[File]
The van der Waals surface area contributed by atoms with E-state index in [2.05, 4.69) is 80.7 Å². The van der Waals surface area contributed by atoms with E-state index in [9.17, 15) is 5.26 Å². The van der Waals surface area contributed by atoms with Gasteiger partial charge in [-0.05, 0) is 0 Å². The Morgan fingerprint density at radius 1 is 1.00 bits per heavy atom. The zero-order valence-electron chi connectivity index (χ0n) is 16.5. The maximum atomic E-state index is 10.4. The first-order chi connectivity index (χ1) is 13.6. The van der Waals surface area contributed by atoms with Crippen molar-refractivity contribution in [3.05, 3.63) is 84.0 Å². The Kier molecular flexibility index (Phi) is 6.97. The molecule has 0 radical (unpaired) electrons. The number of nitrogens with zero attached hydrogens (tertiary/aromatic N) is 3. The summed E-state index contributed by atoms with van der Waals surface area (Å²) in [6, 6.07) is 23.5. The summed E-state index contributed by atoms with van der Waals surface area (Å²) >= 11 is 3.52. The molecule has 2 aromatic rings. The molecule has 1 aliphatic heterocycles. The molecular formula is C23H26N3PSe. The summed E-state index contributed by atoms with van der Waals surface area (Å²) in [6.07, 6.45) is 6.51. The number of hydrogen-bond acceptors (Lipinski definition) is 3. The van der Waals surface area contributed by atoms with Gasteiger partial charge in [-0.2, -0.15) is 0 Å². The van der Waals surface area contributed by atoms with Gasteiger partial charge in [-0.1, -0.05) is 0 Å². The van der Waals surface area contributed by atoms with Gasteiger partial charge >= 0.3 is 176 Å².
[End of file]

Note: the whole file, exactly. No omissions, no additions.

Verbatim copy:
The van der Waals surface area contributed by atoms with E-state index in [2.05, 4.69) is 80.7 Å². The van der Waals surface area contributed by atoms with E-state index in [9.17, 15) is 5.26 Å². The van der Waals surface area contributed by atoms with Gasteiger partial charge in [-0.05, 0) is 0 Å². The Morgan fingerprint density at radius 1 is 1.00 bits per heavy atom. The zero-order valence-electron chi connectivity index (χ0n) is 16.5. The maximum atomic E-state index is 10.4. The first-order chi connectivity index (χ1) is 13.6. The van der Waals surface area contributed by atoms with Crippen molar-refractivity contribution in [3.05, 3.63) is 84.0 Å². The Kier molecular flexibility index (Phi) is 6.97. The molecule has 0 radical (unpaired) electrons. The number of nitrogens with zero attached hydrogens (tertiary/aromatic N) is 3. The summed E-state index contributed by atoms with van der Waals surface area (Å²) in [6, 6.07) is 23.5. The summed E-state index contributed by atoms with van der Waals surface area (Å²) >= 11 is 3.52. The molecule has 2 aromatic rings. The molecule has 1 aliphatic heterocycles. The molecular formula is C23H26N3PSe. The summed E-state index contributed by atoms with van der Waals surface area (Å²) in [6.07, 6.45) is 6.51. The number of hydrogen-bond acceptors (Lipinski definition) is 3. The van der Waals surface area contributed by atoms with Gasteiger partial charge in [-0.2, -0.15) is 0 Å². The van der Waals surface area contributed by atoms with Gasteiger partial charge in [-0.1, -0.05) is 0 Å². The van der Waals surface area contributed by atoms with Gasteiger partial charge >= 0.3 is 176 Å².